Impact of emergency medical support services on public health delivery system in Goa
© Chaman; licensee BioMed Central Ltd. 2012
Published: 16 January 2012
As India is fighting to strengthen its health care delivery system, pre-hospital care (emergency ambulance services) still remains the most neglected part of India's healthcare service system. The importance of pre-hospital care is especially important in the rural areas where immediate health care is poor and services are distant. Most people in India succumb to death due to non-availability of quick and good quality emergency medical support.
Trauma continues to be one of the major causes of death in India. A report released by the transport research wing of the concerned ministry of the Indian government said that in 2008, the country witnessed 485,000 road accidents in which 120,000 people lost their lives. It is estimated that by 2020, trauma will become the third leading cause of deaths in India from its present position of ninth.
Maternal mortality also remains one of the most daunting public health problems in India and its reduction is a prominent component of the rural health programmes of the Indian government. India contributes approximately 20% to 24% of the world's maternal deaths. One of the '3 delays' identified for this is the delay in reaching an appropriate health care facility due to lack of affordable and accessible emergency transport.
A study conducted in Mpumalanga showed that lack of emergency transport between health institutions was a major factor in at least 38% of maternal mortalities recorded in the region. In such scenario, government of India identified the benefits of involving private players under the National Rural Health Mission (NRHM) in 'public-private partnership model'. The initial success of pre-hospital care services under Emergency Management and Research Institute (EMRI) has further boosted the confidence of policy makers. In this study, we present an assessment of the impact of EMRI services in the state of Goa based on all the emergencies reported in the months from September 2008 to March 2010.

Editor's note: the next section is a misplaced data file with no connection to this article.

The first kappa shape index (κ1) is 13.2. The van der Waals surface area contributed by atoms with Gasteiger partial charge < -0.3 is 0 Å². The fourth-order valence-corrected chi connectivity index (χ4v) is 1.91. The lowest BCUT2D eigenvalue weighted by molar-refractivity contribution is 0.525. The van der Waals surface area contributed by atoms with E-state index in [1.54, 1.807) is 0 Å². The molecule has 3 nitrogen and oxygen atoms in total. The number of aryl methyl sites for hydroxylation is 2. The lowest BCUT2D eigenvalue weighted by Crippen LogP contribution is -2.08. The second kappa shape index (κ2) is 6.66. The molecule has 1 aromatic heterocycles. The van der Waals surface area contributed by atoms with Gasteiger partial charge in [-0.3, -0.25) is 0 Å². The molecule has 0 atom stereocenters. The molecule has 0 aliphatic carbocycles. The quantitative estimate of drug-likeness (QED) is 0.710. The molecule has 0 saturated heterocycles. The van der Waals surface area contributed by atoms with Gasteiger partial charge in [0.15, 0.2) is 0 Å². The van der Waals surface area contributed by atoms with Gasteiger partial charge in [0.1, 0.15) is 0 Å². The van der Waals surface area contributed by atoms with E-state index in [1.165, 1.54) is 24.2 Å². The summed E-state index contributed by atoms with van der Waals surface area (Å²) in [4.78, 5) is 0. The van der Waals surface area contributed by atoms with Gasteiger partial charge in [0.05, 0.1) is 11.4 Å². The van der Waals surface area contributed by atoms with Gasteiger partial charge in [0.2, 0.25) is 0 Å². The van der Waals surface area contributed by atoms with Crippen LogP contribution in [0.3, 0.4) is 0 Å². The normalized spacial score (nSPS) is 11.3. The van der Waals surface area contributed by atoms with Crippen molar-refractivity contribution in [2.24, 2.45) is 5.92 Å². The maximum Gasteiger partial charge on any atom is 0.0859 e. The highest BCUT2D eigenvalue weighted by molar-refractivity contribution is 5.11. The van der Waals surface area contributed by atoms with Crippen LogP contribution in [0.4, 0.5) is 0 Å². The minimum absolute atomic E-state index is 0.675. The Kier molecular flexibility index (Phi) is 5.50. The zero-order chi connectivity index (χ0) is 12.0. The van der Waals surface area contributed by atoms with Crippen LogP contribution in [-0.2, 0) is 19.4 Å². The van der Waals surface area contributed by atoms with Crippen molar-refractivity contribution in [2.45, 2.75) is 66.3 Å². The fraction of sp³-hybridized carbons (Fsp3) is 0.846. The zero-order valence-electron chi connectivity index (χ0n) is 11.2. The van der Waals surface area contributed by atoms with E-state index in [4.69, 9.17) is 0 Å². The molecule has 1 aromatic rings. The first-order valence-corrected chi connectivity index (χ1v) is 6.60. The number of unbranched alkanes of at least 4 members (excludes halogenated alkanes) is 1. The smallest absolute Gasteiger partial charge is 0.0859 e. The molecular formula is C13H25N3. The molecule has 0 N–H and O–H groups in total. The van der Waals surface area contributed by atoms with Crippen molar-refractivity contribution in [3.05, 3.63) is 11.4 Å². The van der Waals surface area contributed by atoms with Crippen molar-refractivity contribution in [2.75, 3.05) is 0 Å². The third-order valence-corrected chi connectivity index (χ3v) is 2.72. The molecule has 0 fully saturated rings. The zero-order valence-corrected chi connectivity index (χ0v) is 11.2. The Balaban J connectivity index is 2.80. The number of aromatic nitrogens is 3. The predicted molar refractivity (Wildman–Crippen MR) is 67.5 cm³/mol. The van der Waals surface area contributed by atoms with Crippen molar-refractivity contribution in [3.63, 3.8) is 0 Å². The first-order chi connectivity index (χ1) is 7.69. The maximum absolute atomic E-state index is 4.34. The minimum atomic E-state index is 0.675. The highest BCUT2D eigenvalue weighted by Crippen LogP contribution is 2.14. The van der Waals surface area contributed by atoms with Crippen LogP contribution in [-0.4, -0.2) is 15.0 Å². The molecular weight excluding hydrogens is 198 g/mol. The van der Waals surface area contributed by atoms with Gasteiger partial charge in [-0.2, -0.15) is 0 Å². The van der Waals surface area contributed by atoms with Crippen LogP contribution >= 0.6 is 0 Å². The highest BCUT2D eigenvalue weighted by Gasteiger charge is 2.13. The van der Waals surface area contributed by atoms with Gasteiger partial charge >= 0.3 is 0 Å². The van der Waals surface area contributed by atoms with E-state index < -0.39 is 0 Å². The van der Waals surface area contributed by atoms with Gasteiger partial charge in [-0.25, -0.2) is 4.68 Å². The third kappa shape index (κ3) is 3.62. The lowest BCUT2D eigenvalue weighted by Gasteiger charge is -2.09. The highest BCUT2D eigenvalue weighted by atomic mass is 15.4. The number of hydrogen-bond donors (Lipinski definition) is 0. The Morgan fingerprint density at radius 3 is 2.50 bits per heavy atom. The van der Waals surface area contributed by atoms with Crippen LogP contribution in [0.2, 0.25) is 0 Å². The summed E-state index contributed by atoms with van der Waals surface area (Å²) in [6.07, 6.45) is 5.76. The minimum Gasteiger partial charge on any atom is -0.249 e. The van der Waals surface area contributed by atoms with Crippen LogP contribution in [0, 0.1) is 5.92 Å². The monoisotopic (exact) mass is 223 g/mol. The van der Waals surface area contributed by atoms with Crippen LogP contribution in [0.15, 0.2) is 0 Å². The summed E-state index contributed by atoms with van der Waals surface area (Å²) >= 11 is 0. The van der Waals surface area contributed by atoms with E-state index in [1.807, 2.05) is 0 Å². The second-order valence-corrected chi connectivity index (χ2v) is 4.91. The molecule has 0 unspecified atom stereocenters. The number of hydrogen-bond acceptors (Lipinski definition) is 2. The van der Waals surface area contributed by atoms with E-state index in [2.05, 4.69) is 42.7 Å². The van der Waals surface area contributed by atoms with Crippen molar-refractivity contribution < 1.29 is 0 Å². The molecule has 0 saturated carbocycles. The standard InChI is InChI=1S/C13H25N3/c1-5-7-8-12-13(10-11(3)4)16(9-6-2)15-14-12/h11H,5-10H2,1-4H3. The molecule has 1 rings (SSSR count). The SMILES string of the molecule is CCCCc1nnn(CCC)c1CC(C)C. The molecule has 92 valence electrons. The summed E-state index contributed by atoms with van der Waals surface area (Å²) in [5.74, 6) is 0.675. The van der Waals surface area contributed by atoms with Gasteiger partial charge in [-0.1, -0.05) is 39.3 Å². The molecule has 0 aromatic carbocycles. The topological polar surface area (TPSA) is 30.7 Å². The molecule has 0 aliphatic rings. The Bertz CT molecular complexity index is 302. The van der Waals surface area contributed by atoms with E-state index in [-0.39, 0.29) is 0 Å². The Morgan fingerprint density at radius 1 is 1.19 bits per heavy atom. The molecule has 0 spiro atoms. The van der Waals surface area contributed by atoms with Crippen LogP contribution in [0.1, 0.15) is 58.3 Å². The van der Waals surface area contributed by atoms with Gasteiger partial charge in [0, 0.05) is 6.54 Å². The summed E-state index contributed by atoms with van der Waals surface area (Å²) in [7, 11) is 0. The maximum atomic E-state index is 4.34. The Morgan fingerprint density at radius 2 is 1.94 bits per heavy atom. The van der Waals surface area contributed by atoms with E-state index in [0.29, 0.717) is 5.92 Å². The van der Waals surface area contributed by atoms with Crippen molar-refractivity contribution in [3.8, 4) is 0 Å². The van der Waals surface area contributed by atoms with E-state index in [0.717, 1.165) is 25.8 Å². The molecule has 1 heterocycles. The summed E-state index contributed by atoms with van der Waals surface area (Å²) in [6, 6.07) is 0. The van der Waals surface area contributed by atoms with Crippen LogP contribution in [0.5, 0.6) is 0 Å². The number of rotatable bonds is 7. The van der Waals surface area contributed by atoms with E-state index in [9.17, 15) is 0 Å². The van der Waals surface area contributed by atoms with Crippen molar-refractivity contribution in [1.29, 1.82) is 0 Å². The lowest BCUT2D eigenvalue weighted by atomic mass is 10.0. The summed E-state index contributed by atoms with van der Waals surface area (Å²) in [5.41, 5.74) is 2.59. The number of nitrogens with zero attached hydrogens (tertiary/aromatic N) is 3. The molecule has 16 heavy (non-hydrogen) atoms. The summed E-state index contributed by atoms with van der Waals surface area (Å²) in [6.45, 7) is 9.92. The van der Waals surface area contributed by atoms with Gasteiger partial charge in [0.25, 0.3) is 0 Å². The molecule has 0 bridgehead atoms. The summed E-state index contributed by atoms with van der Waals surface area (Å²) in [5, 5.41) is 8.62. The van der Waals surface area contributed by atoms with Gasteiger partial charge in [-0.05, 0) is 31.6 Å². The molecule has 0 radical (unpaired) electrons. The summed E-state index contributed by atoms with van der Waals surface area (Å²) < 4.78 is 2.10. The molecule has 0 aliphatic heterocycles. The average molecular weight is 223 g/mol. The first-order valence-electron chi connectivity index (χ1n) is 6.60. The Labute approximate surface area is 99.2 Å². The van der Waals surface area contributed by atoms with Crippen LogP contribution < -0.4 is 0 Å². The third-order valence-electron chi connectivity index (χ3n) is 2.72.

We used 'life saved data' from pre-hospital care records (PCR, which are emergency hospital care records maintained by the emergency medical technician in the ambulance), response records and 48-hour follow-up records maintained by the emergency response officer. A close-ended interview schedule was administered on 20 patients at the government hospital in Bambolim, Goa to understand the effectiveness of emergency response services of EMRI. We also reviewed literature on EMRI services in India.
We find an increase in utilisation of EMRI services. Of the total 43,835 patients handled by 108 emergency response services, 31.8% of the cases were trauma-related, 8.12% cardiovascular emergencies, and 7.5% pregnancy-related. Of the 50% of these patients that we followed up after 48 hours, we found that 3894 lives have been saved. The maximum lives saved were of trauma patients followed by cardiovascular emergencies. The services in the state averaged a response time of less than 30 minutes, the best response time for emergency services in all Indian states so far. A survey of the patients showed above-average satisfaction with the services in 95% of the patients.
EMRI has been able to instil confidence and trust among people especially in rural areas to use 108 ambulance services during medical emergencies as shown by the increased utilisation of and the satisfaction with the services. However government shall consider providing a continuous effective system of emergency medical care with a lead EMS (emergency medical service) agency nationwide, having the authority to plan appropriate rules and regulations for each recognised component of the EMS system such as standardised treatment, transport, communication and disaster management.
A comprehensive education survey needs to be conducted periodically to review the needs of the population and to ensure the providers have the skills and knowledge required to meet them.
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